ONE 10″ x width of fabric (WOF) panel, ie. 10″ x 44″
TWO 2½” x 31″ strips
TWO 2½” x 41″ strips
ONE 2½” x 21″ strip
- From the Cotton Couture Green Tea, cut ONE 14″ x WOF panel, ie. 14″ x 44″
- From the Cotton Couture Sage, cut ONE 20″ x WOF panel, ie. 20″ x 44″
- From the Tulle, cut TWO 15½” x WOF panels, ie. 15½” x 54″
- From the mid-weight fusible interfacing, cut the following:
ONE 8″ x 9½” rectangle
ONE 9″ x 6″ rectangle
ONE 2″ x 20″ strip
TWO 1½” x 9½” strips
ONE 1½” x 8″ strip
- From your collection of lace scraps, cut the following:
ONE 8″ length for the bib
ONE 21″ length for the waist
ONE 5½” high x 7″ wide rectangle for the pocket
NOTE: Rather than one solid piece of lace for the pocket, you could layer a number of 7″ lengths of varying widths of a variety of laces to create a 5½” x 7″ finished panel of different looks and textures… shabbier and possibly even more chic!
At Your Sewing Machine & Ironing Board
- On EACH of three cotton skirt tiers (Khaki, Green Tea, and Sage in our sample), make a narrow, double turn hem along both sides and across the bottom. To do this, turn under the raw edge ¼” and press. Turn under an additional ¼” and press again. At each corner make a ¼” diagonal point corner. Pin in place and stitch close to the folded edge. We used our Janome Quarter Inch foot to help keep a consistent seam all around.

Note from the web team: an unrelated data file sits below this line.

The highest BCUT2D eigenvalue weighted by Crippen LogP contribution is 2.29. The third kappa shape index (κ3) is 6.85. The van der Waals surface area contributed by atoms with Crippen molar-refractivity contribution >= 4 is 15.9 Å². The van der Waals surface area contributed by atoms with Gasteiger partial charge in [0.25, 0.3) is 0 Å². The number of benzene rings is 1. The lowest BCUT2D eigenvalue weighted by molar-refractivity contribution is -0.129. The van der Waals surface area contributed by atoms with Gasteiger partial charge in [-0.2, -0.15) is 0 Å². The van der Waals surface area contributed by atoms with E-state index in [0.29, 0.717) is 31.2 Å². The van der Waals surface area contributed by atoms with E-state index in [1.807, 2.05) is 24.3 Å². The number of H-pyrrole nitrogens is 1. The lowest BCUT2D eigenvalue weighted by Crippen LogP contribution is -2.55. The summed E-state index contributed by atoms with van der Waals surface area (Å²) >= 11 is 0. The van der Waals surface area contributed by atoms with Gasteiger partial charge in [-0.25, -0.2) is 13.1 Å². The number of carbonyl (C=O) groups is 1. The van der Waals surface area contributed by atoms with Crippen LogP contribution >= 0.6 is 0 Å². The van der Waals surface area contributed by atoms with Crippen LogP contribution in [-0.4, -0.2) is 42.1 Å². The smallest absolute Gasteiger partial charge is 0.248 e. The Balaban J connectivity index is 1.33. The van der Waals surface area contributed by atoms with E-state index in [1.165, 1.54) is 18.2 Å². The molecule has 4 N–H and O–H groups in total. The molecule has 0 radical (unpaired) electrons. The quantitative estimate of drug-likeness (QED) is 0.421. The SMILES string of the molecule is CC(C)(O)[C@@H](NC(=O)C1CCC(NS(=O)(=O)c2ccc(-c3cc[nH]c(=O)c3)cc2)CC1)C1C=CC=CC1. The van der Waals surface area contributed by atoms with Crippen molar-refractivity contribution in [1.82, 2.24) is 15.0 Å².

NOTE: If you are new to this corner technique, check out our tutorial on narrow hems with neat corners.
- Find the two tulle panels.
- Baste the two layers together along one 54″ side. This is a gathering stitch, so do not lock the seam at the beginning or the end.
- Pull the gathering stitch gently until the tulle is the same width as the bottom (Sage) tier (44″).